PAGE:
The whole process on DL scheduling is separated into sequence number of operations that triggered recursively. Firstly, reference signals are decoded by each UE to determine the CQI value and report back to eNB. Then eNB uses that CQI information for decision allocation and placing RB. After that, the Adaptive Modulation and Coding AMC module picks the best MCS aimed for data transmission by scheduled UEs. By this time, UEs are reported back with information of the allocated RB and the selected MCS via PDCCH. Finally, each UE extracts the PDCCH payload and accesses the suitable PDSCH in case if it is scheduled accordingly.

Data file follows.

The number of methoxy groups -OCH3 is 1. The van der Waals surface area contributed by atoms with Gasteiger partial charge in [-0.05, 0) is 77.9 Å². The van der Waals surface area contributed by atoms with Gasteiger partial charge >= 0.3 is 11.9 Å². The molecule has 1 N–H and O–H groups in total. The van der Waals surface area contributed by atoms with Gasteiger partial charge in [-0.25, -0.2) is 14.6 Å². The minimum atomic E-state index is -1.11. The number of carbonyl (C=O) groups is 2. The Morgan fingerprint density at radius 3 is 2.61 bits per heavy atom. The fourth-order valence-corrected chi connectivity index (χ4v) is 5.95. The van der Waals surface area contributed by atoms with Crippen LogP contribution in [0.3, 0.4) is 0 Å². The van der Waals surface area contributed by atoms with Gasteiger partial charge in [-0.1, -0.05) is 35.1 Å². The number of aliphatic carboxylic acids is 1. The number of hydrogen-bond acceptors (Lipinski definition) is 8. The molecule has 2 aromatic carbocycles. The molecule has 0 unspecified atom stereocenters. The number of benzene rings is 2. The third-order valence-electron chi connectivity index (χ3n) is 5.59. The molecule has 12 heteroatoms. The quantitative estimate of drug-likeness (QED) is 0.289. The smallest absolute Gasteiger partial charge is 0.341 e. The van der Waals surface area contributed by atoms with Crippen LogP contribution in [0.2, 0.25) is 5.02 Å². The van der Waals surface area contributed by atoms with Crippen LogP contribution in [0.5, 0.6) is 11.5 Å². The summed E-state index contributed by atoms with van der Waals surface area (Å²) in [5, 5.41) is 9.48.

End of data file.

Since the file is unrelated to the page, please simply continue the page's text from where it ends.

RB is the main unit in scheduling transmissions. It is in a length of 0.5 msec and contains up to 12 sub-carriers per each symbol. The number of OFDM symbols in a single RB depends on the Cyclic Prefix (CP) being used. Whereby, Ali-Yahiya (2011c) claimed that in TD, the number of symbols per sub-frame is 7 in the normal CP and 6 for extended CP. In FD, CP is in length of 12 sequential sub-carriers (180 kHz). Data is transferred between the MAC sub-layers in the UE and eNB using Transport Blocks (TBs). TB is associated with Transport Format (TF) that specifies how the block is to be transmitted over the radio interface. Therefore, by varying TB format, MAC layer realizes different data rates in both DL and UL channels.